Polity Conference ends with call to wait for God’s vision
November 1, 2016
“We live in a twisted world,” the Reverend Jan Edmiston, associate executive presbyter of the Presbytery of Chicago and Co-Moderator of the 222nd General Assembly (2016), told leaders of Presbyterian Church (U.S.A.) presbyteries and synods gathered in Louisville, Kentucky, for the 2016 Polity Conference.
But God is at work to bring justice to the world, said Edmiston, who preached at a worship service on October 31 that closed the gathering.
Preaching on Habukkuk 1:1–4 and 2:1–4, Edmiston used the prophet as an example of waiting for God’s promise even in the most trying circumstances.
In Habakkuk 2, the prophet stands on the watchtower and God tells him to “write (or cast) the vision.”
“We sometimes confuse ‘casting a vision’ with taking things into our own hands,” Edmiston said. But God tells Habakkuk to wait for it.
“God is not calling us to keep our jobs. God is not calling us to perpetuate an institution,” Edmiston said. “God is calling us to show the world what the love of Jesus looks like so the reign of God expands throughout the world.”
She left worshipers with three questions: “Are we living by faith or by fear? Are we serving the vision of God our ourselves? Are we moving forward or backwards?
“If we considered these three questions every day,” she said, “we would rock this world.”
The liturgies for the opening and closing worship services of the Polity Conference were planned by 25-year-old Grace Hellweg, who is doing nine months of field education in the Office of the General Assembly (OGA). She is a first-year student at Louisville Presbyterian Theological Seminary.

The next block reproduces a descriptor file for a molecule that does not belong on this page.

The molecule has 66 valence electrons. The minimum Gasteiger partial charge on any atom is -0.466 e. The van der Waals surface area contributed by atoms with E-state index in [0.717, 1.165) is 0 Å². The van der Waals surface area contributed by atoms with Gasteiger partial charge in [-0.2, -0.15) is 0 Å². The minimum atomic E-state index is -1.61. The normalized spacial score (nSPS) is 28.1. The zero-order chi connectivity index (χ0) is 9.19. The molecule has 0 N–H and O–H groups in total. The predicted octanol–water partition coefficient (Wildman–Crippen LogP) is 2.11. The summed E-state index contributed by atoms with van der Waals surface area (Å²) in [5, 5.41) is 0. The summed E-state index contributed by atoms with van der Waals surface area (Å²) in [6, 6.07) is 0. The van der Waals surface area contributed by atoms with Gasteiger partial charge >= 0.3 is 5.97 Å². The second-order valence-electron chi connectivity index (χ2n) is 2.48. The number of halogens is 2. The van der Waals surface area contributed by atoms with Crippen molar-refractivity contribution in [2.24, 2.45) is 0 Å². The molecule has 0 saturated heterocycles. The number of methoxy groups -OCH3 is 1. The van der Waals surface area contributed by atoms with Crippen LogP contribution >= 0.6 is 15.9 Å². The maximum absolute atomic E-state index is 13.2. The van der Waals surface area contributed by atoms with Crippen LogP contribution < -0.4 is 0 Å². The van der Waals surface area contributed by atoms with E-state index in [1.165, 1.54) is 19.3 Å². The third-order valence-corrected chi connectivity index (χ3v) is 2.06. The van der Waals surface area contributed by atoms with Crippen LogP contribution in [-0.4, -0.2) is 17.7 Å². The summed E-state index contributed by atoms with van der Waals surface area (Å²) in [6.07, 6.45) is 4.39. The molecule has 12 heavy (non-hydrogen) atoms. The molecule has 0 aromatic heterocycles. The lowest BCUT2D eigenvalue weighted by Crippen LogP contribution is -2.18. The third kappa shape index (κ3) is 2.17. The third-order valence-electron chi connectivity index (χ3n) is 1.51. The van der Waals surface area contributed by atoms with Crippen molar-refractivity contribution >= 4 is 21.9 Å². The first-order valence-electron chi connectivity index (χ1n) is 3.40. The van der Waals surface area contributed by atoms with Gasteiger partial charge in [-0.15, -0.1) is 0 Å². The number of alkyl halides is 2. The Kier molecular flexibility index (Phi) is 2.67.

Besides choosing hymns and writing prayers and responses, Hellweg added something a bit unusual to the Sunday morning service. Following the confession of sin, worshipers were invited to take strips of cloth and markers that had been placed on their tables and write or draw a representation of God’s mercy.
“I’m interested in ways we respond in worship through tactile means,” explains Hellweg, who attended an arts high school and danced ballet for 16 years.
The strips of cloth were braided together and draped over the pulpit for the closing worship service. “It’s a symbolic representation of how God’s mercy becomes a part of our collective story.”
Hellweg discerned her call to ministry while working for three years as youth minister at Second Presbyterian Church in Carlisle, Pennsylvania. She has done various tasks for OGA, including talking with congregations about ministry with immigrants and about how they are using the office of deacon.
She says she is very encouraged by these conversations. She is finding that “the way we’ve always done things is not more important than the gospel we’re proclaiming with our lives. People are more interested in being faithful.”
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